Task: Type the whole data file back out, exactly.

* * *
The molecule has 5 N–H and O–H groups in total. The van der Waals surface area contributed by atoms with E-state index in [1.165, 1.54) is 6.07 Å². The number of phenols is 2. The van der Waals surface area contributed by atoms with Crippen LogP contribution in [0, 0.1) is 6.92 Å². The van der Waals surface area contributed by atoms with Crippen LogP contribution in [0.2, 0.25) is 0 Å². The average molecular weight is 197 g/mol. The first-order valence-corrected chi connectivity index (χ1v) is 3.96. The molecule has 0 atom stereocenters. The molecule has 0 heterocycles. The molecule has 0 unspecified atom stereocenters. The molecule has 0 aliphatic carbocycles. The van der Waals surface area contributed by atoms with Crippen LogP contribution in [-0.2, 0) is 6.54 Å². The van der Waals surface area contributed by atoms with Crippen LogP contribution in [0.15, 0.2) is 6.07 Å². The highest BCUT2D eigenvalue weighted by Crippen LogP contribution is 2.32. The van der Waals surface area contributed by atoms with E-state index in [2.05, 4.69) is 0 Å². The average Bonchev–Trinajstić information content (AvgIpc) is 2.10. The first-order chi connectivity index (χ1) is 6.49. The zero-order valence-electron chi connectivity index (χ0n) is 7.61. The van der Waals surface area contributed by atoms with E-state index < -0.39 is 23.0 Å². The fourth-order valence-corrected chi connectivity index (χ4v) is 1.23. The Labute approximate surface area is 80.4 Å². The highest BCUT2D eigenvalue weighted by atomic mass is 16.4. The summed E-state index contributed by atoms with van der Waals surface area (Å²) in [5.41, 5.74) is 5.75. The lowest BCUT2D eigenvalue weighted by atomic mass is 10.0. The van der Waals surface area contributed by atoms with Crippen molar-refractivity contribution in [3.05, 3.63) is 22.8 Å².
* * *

The molecule has 5 N–H and O–H groups in total. The van der Waals surface area contributed by atoms with E-state index in [1.165, 1.54) is 6.07 Å². The number of phenols is 2. The van der Waals surface area contributed by atoms with Crippen LogP contribution in [0, 0.1) is 6.92 Å². The van der Waals surface area contributed by atoms with Crippen LogP contribution in [0.2, 0.25) is 0 Å². The average molecular weight is 197 g/mol. The first-order valence-corrected chi connectivity index (χ1v) is 3.96. The molecule has 0 atom stereocenters. The molecule has 0 heterocycles. The molecule has 0 unspecified atom stereocenters. The molecule has 0 aliphatic carbocycles. The van der Waals surface area contributed by atoms with Crippen LogP contribution in [-0.2, 0) is 6.54 Å². The van der Waals surface area contributed by atoms with Crippen LogP contribution in [0.15, 0.2) is 6.07 Å². The highest BCUT2D eigenvalue weighted by Crippen LogP contribution is 2.32. The van der Waals surface area contributed by atoms with E-state index in [2.05, 4.69) is 0 Å². The average Bonchev–Trinajstić information content (AvgIpc) is 2.10. The first-order chi connectivity index (χ1) is 6.49. The zero-order valence-electron chi connectivity index (χ0n) is 7.61. The van der Waals surface area contributed by atoms with E-state index < -0.39 is 23.0 Å². The fourth-order valence-corrected chi connectivity index (χ4v) is 1.23. The Labute approximate surface area is 80.4 Å². The highest BCUT2D eigenvalue weighted by atomic mass is 16.4. The summed E-state index contributed by atoms with van der Waals surface area (Å²) in [5.41, 5.74) is 5.75. The lowest BCUT2D eigenvalue weighted by atomic mass is 10.0. The van der Waals surface area contributed by atoms with Crippen molar-refractivity contribution in [3.05, 3.63) is 22.8 Å².